What products do people collectively pay more than $100m/yr for, right now, in WordPress? Hosting is one. But for almost all product categories the answer is: Nothing. Not themes, not premium plugins, even taken as a whole, nevermind if you were to focus on just one area of premium plugins like e.g. forms or SEO.

One valid answer is: eCommerce. And that's still possible, but then you get to other questions an investor would ask, like: Are there already at-scale and still-growing companies doing this, which we would be 5 years behind on forever, and thus we'll also be "#4" in the race, and thus this isn't a good bet? In eCommerce, that's the likely conclusion.

Now I'm not trying to paint all doom and gloom! Rather, it's a high-level explanation why most WordPress businesses as currently formulated would not be good candidates.


1. So what? Raising money sucks. Make an amazing business and don't worry about making $100m/yr in revenue. That's not a path to happiness and fulfillment anyway! If you'll forgive to links to articles of my own about this topic and why you shouldn't worry: blog.asmartbear.com/startup-success.html and blog.asmartbear.com/relativism.html

2. So reformulate the business! The vision you have today might not be fundable, but if you really do want to take that journey, expand your vision. Don't just think about selling into WordPress as it is today, but about how to create a broadly-applicable product that happens to include WordPress as a component or base. So for example it's an eCommerce platform that happens to be based in WordPress, not a "WordPress plugin." There are opportunitites for platforms in a wide variety of fields which could make sense on top of WordPress, both sold into the existing WordPress market as a way to start, as well as sold outside of it as a way to expand.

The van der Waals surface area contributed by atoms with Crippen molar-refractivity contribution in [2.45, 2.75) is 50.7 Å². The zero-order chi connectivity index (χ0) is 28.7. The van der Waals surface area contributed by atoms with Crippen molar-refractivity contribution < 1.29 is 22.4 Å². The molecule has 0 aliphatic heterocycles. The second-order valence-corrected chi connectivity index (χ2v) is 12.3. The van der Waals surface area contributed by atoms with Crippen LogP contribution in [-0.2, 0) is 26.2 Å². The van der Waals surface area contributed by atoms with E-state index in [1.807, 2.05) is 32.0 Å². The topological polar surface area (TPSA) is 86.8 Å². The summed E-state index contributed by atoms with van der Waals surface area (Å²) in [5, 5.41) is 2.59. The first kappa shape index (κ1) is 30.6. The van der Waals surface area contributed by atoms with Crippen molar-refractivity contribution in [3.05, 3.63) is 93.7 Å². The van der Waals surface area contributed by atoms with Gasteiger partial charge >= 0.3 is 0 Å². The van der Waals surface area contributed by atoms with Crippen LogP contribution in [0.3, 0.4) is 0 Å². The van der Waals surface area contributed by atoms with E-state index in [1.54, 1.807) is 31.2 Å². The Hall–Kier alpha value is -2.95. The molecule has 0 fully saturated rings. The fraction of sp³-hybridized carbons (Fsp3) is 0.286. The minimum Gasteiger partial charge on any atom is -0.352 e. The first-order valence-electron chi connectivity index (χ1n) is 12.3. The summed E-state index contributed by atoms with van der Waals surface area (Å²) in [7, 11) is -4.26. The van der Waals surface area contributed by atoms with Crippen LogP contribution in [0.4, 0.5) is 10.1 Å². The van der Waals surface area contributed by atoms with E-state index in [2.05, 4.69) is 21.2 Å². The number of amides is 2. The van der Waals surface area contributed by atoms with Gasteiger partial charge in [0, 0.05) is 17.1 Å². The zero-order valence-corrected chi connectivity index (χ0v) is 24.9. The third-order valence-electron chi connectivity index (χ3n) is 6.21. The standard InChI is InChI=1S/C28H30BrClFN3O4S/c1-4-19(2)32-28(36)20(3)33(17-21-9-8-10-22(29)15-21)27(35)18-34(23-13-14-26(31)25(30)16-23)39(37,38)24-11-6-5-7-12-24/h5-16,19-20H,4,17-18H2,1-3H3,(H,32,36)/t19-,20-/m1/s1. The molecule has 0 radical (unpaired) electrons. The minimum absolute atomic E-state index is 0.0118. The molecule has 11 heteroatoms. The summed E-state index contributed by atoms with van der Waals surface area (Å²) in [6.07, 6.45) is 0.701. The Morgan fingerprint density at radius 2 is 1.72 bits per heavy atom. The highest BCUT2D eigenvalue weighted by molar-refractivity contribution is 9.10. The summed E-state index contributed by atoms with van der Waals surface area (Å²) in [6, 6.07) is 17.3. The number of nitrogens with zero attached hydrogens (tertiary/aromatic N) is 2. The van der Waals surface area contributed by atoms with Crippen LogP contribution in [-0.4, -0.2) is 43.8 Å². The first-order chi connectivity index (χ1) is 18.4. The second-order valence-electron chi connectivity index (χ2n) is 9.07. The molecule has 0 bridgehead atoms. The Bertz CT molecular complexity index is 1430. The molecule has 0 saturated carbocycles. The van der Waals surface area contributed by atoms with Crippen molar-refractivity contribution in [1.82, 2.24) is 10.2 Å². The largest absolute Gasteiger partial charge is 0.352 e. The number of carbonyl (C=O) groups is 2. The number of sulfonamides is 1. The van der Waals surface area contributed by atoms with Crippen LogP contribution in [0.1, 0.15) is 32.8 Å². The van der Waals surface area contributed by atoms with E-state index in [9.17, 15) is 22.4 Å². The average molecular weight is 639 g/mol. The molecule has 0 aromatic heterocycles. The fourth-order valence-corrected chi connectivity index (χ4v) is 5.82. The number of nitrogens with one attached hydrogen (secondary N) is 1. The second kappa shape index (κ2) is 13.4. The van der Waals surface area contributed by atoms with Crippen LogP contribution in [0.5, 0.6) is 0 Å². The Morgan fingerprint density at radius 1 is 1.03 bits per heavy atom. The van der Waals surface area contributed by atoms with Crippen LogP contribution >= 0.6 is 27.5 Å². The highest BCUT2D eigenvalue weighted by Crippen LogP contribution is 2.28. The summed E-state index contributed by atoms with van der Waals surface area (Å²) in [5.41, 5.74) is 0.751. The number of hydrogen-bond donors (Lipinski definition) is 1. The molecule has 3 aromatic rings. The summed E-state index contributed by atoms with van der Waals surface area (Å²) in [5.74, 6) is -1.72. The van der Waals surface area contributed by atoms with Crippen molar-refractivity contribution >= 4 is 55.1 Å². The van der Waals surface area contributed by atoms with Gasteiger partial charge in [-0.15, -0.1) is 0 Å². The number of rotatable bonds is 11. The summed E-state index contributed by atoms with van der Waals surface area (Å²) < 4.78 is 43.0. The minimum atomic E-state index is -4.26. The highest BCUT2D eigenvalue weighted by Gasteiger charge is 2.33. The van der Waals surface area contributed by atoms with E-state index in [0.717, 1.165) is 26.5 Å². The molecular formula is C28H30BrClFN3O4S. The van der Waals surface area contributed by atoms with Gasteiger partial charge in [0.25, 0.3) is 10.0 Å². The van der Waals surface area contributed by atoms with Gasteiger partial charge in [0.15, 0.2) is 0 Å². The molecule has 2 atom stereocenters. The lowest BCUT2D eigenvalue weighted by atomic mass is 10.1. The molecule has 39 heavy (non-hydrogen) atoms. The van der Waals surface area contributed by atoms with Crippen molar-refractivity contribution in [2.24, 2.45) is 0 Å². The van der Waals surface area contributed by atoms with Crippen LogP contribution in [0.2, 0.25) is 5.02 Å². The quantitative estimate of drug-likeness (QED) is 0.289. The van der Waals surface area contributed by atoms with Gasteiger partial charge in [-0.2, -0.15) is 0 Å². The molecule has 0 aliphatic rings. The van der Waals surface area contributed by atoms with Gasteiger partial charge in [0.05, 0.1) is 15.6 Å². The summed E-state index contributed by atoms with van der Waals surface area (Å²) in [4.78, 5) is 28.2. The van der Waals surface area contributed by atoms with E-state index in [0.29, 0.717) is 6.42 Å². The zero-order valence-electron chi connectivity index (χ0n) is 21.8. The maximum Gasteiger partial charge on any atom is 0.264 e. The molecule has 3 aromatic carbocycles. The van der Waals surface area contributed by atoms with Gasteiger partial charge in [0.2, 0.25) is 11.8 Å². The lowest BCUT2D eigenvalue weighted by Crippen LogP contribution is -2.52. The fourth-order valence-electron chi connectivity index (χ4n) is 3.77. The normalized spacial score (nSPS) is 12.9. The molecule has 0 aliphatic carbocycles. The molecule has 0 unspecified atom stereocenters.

Ryan Love

Seems like there's a massive market for another "hosted WordPress company" which targets the customers who use Wix, SquareSpace, Weebly.

Something were the customers could get their hosting and an easy to use, drag & drop design system.

Perhaps a company who already has a great page builder built on top of WordPress, someone like www.wpbeaverbuilder.com/ maybe...

Robby McCullough

Haha! Hi Ryan! As always, thanks for putting together another stellar AMA.

Yes, we've always "wondered" about that as well.

There are many people leveraging Beaver Builder to create hosted, DIY website builders on a smaller scale. Faithmade is one on the top of my head: faithmade.com/

It's a fun idea to fantasize about. Our immediate plan is to focus on what we're good at, and unfortunately that is NOT server architecture/scaling or hosting WordPress sites at scale.

Ahmad Awais

Jason these insights are really helpful.

Ivan Bjelajac

Hi Jason,